The composition of the modern family is often much different from the traditional nuclear family consisting of a mother and father and their biological children. Nowadays, households can consist of various combinations of single parents, grandparents, stepchildren, nieces and nephews, and other family members.
As a K-12 private school administrator seeking to build or maintain your institution’s enrollment, it’s important to recognize these unique and evolving family dynamics and how they impact your recruitment efforts. This knowledge can also help teachers meet the needs of these non-traditional students in the classroom.
In This Article
Communicating With Non-Traditional Families
Effective communication is crucial for engaging non-traditional families and appealing to their needs. Administrators and teachers need to consider the various communication barriers that may exist in these situations and how to overcome them.
For example, in a common non-traditional family scenario, one or two grandparents are primarily responsible for raising the children. In some cases, these individuals may need to gain the technical skills to use modern communication tools like smartphones or email that most administrators and teachers use frequently Schools can help older caregivers navigate this obstacle by providing training resources or offering to set up group training sessions at their school.
Divorce poses another challenge for schools. Administrators and teachers need to recognize that each parent may have different levels of engagement in their child’s education. It’s important to make an effort to reach out to both individuals and keep the lines of communication open.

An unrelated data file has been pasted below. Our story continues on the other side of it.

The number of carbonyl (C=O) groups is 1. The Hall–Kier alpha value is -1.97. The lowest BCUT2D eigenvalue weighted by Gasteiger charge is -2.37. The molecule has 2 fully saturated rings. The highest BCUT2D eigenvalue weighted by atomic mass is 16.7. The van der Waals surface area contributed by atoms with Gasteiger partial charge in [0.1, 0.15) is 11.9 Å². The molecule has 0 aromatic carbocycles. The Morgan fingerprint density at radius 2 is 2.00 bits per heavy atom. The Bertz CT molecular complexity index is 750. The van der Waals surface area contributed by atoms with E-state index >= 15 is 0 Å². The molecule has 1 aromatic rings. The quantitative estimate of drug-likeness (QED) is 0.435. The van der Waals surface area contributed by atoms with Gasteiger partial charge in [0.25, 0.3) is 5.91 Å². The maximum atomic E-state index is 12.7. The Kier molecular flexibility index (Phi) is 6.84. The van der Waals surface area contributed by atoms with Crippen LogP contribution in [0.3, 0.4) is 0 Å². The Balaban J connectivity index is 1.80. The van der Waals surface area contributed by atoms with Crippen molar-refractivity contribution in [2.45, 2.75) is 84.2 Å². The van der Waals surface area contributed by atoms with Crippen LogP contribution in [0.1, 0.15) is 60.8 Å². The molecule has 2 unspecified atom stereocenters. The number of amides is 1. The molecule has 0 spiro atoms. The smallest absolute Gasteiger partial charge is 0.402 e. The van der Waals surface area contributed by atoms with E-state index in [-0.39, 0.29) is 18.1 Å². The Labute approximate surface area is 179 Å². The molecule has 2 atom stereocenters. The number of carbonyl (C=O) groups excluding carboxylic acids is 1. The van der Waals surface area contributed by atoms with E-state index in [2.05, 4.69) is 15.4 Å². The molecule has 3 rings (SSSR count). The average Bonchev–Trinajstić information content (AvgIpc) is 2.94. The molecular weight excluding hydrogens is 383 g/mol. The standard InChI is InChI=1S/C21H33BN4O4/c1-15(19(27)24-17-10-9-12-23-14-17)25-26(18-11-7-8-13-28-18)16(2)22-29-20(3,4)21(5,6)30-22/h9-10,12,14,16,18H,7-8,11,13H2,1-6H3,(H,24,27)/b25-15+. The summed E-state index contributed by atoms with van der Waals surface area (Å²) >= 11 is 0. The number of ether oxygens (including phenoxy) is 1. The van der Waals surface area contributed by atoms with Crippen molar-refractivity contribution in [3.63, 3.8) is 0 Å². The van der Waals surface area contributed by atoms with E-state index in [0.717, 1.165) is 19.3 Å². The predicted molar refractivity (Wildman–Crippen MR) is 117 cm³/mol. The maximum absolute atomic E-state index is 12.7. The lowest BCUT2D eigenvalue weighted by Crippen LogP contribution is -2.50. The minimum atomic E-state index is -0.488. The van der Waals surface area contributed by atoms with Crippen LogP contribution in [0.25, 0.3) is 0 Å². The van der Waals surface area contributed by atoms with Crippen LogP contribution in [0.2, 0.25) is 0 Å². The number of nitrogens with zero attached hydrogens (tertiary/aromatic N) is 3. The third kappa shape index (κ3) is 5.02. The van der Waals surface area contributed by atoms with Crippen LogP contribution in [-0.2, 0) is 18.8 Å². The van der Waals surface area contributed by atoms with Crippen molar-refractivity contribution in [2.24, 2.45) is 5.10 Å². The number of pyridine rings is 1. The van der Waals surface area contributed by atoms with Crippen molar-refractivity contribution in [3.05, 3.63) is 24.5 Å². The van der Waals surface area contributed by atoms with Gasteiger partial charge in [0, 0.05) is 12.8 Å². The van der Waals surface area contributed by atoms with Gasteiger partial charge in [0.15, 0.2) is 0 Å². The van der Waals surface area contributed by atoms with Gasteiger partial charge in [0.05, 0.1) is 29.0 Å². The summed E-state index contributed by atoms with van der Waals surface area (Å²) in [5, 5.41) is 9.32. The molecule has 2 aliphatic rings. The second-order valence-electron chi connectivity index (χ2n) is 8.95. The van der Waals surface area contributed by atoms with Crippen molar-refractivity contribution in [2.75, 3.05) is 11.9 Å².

Additionally, with LGTBQ families, K-12 schools must be aware of and address their unique concerns. Given the prevalence of bullying and harassment incidents these families experience, they may require a more personalized approach to demonstrate an awareness of their circumstances and establish trust.
Non-Traditional Families and Schools: Supporting Students in the Classroom
Teachers can play a vital role in making the classroom and learning experience more comfortable for non-traditional students by understanding their unique situations. In some cases, students have additional responsibilities outside of school that impact their academic performance.
An example is when a child must care for younger siblings while a single parent is at work. These extra duties may prevent the student from completing homework or projects on time. The teacher can help by being flexible and working with the child to find alternative scheduling solutions.
Teachers should also watch for emotional or behavioral issues non-traditional students may be experiencing due to their circumstances. They should elicit support from school psychologists or utilize other available resources as needed.
TADS: Helping You Deliver a Better Family Experience
Schools and non-traditional families can benefit from TADS, a brand under the Community Brands umbrella. This cloud-based full-service software solution for school administrators enables you to enhance the family and student experience by providing modern features and communication tools to ensure everyone is connected, supported, and up to date. Contact us to request a convenient and no-obligation product demo today.